Down to Earth: Tips to Prep Your Farm Equipment for Winter
Down to Earth: Tips to Prep Your Farm Equipment for Winter

How to Prep Your Farm Equipment for the Winter Season

Cold weather tips to help protect and extend the life of your machines and components.

Ben Rice | Agriculture Industry Representative

Can you believe it’s about that time again? Winter will be here before you know it, and whether you’re storing your farm equipment until the spring or you plan to operate through the winter, there are important steps to take to be sure that you keep your equipment healthy.

But when exactly should you start preparing for colder weather? For crop farmers, you’ll want to begin prepping right after your initial harvest or your last hay crop of the year. For livestock farmers and ranchers, watch the weather for consistently cooler days.

You’ll want to follow different steps depending on if your equipment will be consistently used in colder weather or stored through the winter.

If you’re planning to operate your farm equipment throughout the colder months:

  • Start with checking all fluids and changing fluids where needed.
  • Consider a cold weather fuel additive if you live in an area that experiences extreme cold during the winter.

If your farm equipment will be stored during the winter:

  • Clean the machine off and wash thoroughly. It’s important to eliminate all dust and debris from a machine entering storage so that it doesn’t become a new home to nesting creatures like mice seeking shelter in the winter.
  • Remove attachments from your equipment when you put them in storage.
  • Now’s a great time to make any necessary repairs so your machine is ready to get right to work in the spring.
  • Consider ordering any bigger parts over the winter if needed – this way you aren’t experiencing any downtime. Use this opportunity to plan ahead!
  • Whenever possible, store unused equipment in an enclosed space to protect it from the elements and further wear.
  • Remember to store your fluids at room temperature to protect viscosity.
  • If you experience extreme cold, consider removing the battery from the machine and storing it in a room temperature area.

Tips for Operating in Cold Weather

It may be tempting to skip daily machine walkarounds in the winter, but I urge you to be extra vigilant about your personal safety and your machine’s health during cold weather. Besides awareness of potential slips and falls with snow and ice conditions, there are a few inspection and maintenance best practices you can follow to help protect and extend the life of your machine and components.

  • Continue to make daily inspections before operating the machine. Remove debris, ensure all guards/covers/caps are secure, inspect all hoses and belts, and make any needed repairs. During winter, be sure to open the engine door daily and check for iced-over parts.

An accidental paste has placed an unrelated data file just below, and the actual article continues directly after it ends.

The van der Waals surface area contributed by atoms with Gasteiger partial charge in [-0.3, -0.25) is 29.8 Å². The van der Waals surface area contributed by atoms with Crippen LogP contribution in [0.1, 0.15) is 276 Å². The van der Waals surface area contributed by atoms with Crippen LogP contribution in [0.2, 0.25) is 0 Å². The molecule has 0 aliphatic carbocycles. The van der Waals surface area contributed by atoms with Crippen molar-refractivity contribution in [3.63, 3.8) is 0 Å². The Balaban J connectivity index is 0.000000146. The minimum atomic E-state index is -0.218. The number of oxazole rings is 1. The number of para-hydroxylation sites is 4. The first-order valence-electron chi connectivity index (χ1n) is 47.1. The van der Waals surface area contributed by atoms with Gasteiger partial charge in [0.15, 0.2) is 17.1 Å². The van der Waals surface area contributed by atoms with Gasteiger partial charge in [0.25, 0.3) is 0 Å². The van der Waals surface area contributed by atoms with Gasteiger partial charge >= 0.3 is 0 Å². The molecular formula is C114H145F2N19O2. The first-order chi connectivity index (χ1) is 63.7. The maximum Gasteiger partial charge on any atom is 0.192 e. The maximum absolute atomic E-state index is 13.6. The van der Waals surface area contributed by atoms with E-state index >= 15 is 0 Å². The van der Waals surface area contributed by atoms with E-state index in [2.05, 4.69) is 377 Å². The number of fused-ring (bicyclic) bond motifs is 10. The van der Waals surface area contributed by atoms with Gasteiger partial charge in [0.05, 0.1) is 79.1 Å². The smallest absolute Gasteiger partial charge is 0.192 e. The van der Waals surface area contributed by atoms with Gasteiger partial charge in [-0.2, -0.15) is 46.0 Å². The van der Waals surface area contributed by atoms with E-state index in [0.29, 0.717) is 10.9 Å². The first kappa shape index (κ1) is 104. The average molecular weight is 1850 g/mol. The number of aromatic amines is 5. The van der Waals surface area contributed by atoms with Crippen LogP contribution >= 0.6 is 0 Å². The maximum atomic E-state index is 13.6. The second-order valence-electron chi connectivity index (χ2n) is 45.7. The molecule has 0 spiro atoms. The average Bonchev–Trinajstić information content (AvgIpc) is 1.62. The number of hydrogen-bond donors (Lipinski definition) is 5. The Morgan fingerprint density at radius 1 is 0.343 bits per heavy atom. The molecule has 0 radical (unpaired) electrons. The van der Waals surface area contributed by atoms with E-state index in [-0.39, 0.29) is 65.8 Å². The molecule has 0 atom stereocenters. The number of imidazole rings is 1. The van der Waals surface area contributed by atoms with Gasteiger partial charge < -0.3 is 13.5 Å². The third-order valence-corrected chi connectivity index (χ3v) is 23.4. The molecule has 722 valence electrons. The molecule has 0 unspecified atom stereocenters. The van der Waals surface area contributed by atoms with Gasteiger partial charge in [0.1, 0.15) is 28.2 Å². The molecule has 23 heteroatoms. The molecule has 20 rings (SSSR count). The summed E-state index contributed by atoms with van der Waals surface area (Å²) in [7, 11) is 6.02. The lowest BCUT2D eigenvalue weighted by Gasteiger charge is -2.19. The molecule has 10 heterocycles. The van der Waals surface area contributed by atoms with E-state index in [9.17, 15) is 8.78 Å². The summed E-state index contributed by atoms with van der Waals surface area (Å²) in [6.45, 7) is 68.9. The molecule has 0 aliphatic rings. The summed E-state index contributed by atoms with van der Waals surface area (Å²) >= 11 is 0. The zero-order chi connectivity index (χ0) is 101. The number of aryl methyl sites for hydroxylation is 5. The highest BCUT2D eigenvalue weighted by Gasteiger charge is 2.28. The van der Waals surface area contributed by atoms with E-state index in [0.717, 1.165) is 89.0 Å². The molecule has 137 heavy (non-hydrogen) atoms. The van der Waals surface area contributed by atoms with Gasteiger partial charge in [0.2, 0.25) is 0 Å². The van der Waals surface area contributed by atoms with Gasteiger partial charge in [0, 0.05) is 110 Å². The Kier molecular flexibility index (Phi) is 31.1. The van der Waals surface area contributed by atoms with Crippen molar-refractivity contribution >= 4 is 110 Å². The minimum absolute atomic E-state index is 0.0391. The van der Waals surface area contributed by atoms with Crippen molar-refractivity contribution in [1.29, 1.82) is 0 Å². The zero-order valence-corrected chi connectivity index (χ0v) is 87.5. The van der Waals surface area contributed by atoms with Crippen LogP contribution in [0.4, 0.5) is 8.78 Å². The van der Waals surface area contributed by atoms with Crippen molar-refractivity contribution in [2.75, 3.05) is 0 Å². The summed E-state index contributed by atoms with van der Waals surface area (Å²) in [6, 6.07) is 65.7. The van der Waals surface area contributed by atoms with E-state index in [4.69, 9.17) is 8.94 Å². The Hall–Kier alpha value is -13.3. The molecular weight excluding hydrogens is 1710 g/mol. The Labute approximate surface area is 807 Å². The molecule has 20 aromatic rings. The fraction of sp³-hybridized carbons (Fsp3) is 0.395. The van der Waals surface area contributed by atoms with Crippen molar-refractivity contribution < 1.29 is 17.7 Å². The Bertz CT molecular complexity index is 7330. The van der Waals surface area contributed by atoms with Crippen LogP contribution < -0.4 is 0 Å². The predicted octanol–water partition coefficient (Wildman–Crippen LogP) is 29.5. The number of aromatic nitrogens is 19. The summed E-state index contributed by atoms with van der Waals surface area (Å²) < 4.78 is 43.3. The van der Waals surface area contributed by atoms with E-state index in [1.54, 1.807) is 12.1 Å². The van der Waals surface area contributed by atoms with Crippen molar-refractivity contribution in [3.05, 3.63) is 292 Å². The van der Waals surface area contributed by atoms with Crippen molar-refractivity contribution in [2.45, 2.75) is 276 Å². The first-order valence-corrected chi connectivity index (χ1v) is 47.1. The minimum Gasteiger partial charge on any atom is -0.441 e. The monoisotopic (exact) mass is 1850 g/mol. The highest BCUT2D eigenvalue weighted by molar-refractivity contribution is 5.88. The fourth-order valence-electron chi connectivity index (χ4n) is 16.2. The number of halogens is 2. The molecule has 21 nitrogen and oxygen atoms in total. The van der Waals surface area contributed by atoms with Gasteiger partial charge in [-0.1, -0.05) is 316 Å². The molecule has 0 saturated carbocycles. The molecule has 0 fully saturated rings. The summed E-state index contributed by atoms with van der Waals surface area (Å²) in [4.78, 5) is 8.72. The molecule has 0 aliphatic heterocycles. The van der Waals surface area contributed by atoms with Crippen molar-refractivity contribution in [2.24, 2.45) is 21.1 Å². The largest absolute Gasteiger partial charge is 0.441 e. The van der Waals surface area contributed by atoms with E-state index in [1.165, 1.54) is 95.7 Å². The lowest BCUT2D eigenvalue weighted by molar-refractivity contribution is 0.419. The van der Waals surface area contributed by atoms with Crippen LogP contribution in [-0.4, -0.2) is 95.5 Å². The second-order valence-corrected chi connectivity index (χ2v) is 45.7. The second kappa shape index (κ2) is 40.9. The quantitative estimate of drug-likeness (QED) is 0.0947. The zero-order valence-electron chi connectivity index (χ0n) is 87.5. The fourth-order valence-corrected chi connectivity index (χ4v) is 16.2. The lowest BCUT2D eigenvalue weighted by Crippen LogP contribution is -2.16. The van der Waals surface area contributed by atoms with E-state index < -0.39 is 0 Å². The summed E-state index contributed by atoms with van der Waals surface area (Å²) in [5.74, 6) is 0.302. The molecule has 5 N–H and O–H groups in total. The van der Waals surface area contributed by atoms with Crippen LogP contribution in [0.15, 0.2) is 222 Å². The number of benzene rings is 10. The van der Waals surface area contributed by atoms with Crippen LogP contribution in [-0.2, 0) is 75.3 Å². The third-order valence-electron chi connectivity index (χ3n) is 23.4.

• Consult the reference charts on the machine for scheduled service intervals and maintenance points, with more information available in your Operations & Maintenance Manual (OMM).
  • Make sure your equipment heats up before you run it. Consider using a block heater for the quickest way to warm your engine. When fluid gets cold, it gets thick. Check the radiator hoses, belts, pulleys, etc. to make sure the engine is running like it should.
  • Make sure the heat is working in the cab – just because you have to be out working in the cold doesn’t mean you have to BE cold all day.
  • Watch for ice on or around the machine. Please be safe while entering and exiting equipment.
  • Check your mirrors for ice or snow. If your equipment has heated mirrors, make sure to take advantage of that feature to ensure proper visibility before operating.
  • Make sure lights are also clear of snow or ice for those early morning or late night hours.
  • If your farm equipment has tires, make sure that they maintain the proper inflation to support the weight of the machine. Tires can lose air when the temperature drops in colder months.
  • Consider refilling your fuel tank after each use to prevent it from freezing overnight.

Whether you’re gearing up to push snow, continuing business as usual with your livestock, or putting your farm equipment into hibernation for a time, I hope these tips are helpful. If you have any specific questions about caring for your equipment in winter conditions or you’re interested in additional winter solutions, contact your local Cat® dealer for further guidance.


Blog author Caitlin Maddock-Bahr
Blog author Caitlin Maddock-Bahr

Ben Rice

Agriculture Industry Representative

Having spent his formative years on a tobacco farm, Ben Rice went on in the agriculture field to earn degrees in Agriculture Business Management and Agriculture Science from North Carolina State University. Rice now brings his invaluable expertise to Caterpillar as an industry sales and service representative.

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